“That’s Not Who I Am”

by Annie Kaszina on February 1, 2012

There’s something a tad controversial that I need to say.  If you’ve ever been in an abusive relationship, need to know that somehow, at some point in your life, you were programmed to be “a victim in waiting”.  It’s not who you truly are, and it’s absolutely NOT an accurate reflection of your inner courage and dignity. But it is what happened to you.

Somewhere along the line, you were taught that you were worth-less, and could expect less, because you deserved less.  Any number of idiotic justifications might have been given: like being a girl, or being too lively – or not lively enough; or being too bright – or not bright enough; or not being a boy; or….  Whatever it was, somehow, you and the benchmark did not coincide.

Those beliefs don’t just fade away when your abusive relationship is no longer centre stage in your daily life.  Abuse World still holds sway in your inner world, in so many ways.

This week, I got on stage and I ‘strutted my stuff’, talking about women who love men who hurt them.  (You can watch the video here.)  It was an opportunity to speak to a wider audience.  I’d like to share what went on for me because my response may well resonate with you.  

I was speaking on Day 2.  At the end of Day 1, a friend was asking people how they thought the event had gone so far.  Some were quite negative.

Back in my hotel room, I wobbled emotionally like an unset Jello. (NOTE: when you have been in an abusive relationship, it’s easy to be very porous and let other people’s negative feelings and judgements overwhelm you.)

So, what did I do about it?

I listened.

See, most of us are too deafened by the chatter in our heads to actually LISTEN to it.  The chatter in my head was good and loud – which was an added reason to listen carefully.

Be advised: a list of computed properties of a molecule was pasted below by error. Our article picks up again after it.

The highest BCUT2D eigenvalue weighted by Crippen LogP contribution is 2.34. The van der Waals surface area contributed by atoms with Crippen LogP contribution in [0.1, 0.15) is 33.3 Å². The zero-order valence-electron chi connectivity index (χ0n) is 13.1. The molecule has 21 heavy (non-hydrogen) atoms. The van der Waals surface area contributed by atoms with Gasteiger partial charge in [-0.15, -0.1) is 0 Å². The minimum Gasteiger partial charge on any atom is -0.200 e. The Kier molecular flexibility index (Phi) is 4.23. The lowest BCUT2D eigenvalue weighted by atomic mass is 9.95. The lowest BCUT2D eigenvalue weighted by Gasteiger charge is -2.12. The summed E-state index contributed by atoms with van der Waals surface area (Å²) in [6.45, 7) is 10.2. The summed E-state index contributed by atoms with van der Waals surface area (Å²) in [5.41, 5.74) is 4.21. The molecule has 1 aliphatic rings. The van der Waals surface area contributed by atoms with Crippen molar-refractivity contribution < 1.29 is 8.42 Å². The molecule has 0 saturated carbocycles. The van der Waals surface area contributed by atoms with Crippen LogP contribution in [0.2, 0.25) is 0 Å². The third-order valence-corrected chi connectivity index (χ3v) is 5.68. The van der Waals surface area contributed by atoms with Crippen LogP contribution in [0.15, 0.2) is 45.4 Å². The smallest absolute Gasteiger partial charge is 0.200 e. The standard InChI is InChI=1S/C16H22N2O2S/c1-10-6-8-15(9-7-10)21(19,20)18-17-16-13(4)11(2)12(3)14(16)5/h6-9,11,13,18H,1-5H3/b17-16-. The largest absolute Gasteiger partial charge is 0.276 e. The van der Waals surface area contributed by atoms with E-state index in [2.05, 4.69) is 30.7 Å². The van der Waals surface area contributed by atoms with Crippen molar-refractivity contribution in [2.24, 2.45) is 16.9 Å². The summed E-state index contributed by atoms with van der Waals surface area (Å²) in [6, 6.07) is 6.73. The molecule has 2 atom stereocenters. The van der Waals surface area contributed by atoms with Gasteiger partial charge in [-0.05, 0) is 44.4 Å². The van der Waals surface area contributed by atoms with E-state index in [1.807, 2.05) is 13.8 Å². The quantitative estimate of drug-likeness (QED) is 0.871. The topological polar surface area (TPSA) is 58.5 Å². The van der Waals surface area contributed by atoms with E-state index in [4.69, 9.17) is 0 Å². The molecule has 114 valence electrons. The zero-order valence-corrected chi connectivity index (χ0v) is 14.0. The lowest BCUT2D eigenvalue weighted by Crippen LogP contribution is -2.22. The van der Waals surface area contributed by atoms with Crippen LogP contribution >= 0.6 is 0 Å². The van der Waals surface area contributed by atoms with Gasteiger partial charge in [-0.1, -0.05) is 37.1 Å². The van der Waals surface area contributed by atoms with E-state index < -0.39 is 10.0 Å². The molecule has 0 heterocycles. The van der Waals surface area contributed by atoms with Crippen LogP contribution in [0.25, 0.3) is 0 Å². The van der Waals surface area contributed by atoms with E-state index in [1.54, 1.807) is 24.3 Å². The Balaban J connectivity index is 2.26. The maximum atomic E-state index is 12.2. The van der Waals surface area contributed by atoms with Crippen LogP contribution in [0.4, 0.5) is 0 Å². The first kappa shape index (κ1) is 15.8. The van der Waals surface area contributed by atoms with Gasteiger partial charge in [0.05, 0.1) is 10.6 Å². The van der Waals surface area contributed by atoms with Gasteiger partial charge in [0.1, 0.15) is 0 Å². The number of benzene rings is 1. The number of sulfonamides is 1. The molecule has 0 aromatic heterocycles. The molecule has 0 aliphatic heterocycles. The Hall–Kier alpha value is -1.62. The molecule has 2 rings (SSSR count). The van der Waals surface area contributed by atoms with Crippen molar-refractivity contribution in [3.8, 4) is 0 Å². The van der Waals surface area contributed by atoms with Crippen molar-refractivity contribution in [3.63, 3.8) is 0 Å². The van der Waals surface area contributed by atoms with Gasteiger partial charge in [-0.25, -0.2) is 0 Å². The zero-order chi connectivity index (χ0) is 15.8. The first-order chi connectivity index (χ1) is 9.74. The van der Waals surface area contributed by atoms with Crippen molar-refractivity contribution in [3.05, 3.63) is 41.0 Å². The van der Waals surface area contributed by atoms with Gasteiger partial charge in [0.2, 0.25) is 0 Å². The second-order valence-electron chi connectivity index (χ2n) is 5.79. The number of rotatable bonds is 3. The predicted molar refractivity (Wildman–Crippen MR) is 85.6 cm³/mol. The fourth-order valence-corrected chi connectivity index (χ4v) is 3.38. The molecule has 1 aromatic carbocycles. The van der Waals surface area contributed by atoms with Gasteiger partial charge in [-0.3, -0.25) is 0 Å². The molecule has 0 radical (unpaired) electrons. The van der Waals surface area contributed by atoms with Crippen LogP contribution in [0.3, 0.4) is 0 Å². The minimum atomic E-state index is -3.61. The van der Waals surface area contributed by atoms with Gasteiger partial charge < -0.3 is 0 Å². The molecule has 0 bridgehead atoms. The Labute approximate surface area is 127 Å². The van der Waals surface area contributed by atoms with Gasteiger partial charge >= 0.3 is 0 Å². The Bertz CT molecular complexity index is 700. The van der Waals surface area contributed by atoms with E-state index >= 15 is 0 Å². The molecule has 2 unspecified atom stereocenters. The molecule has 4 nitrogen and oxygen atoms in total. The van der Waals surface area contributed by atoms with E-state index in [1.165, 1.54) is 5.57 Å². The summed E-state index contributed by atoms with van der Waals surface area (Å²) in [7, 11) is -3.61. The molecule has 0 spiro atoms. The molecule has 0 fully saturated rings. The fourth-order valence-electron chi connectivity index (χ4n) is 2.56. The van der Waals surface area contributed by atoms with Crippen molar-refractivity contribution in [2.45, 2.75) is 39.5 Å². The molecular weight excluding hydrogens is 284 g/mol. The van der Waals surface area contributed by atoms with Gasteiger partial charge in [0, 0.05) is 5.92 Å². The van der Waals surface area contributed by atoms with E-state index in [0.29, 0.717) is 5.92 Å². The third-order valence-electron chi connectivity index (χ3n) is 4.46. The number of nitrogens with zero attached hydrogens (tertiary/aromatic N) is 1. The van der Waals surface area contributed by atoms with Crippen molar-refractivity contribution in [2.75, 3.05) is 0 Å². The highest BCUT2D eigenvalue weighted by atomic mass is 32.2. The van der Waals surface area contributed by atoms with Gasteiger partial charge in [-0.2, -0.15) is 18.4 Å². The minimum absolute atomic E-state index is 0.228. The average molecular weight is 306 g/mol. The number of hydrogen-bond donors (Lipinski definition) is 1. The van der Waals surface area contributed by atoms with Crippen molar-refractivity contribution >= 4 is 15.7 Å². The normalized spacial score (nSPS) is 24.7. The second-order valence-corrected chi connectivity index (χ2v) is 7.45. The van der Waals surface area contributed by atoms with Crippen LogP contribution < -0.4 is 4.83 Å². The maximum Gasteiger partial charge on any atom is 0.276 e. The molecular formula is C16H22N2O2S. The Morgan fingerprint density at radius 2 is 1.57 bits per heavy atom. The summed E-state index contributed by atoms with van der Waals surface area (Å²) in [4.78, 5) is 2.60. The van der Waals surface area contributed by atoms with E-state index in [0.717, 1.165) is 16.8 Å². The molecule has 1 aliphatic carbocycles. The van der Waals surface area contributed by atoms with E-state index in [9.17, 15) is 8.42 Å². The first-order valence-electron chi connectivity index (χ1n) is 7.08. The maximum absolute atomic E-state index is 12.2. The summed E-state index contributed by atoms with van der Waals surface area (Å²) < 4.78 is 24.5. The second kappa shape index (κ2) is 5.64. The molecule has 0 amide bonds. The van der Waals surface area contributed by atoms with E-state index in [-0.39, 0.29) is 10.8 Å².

What did I hear?

  • They’re ALL going to hate me.  (How’s that for a helpful, sweeping generalization?
  • Since it’s going to be a disaster,  I might just as well face up to it now. (Catastrophizing, or What??!!)
  • There’s nothing I can do with a group of people like that.  I’ll bomb.  End of…

Yuk!  YUK!  YUK!

…and what a beautiful gift.  That old pattern of defensiveness could still be a ball and chain around my leg.

All of us have been deeply disappointed at the way others respond to us.  For their own reasons, people have – deliberately and consistently – burst our bubble. How do we  process the ton of disappointments we have to deal with?  By telling ourselves that it’s not that important, and, for some reason or another, it was “just bound to happen”. We even supply a reason, or two.  At bottom, what they boil down to is that we aren’t good enough.

No, NO, NO! NO!! quoth Annie, jumping up and down Rumpelstiltskin-like, with righteous indignation.

We are NOT our defensiveness.  Defensiveness is just the bum corner we’ve been painted into, time and time again.  But it’s not who we are.

That’s the big con that all emotional abusers use on their prey.  They treat us in a certain way.  We extrapolate.  Truly, even before we learn our “A, B, C” we are brilliant extrapolators.  (just because you can’t spell it, doesn’t mean you can’t do it.)    We extrapolate and tell ourselves that if they treat us that way it must be who we are.

Not so.

Having listened to that poor, frightened, defensive little voice inside myself, I decided to exorcise it, lovingly and respectfully.  And I did.  Guess what?  I was able to be absolutely authentic and out there, which meant a lot of the audience were also able to speak of their own experiences of abuse.

And so, back to you?  How much do you think staying painted into that corner is costing you in terms of happiness, quality of life, and your future?  If you’d like to be free of the past, so you can live fully in the present, and look forward to a bright future, l really can help you make 2012 your time for Happiness.

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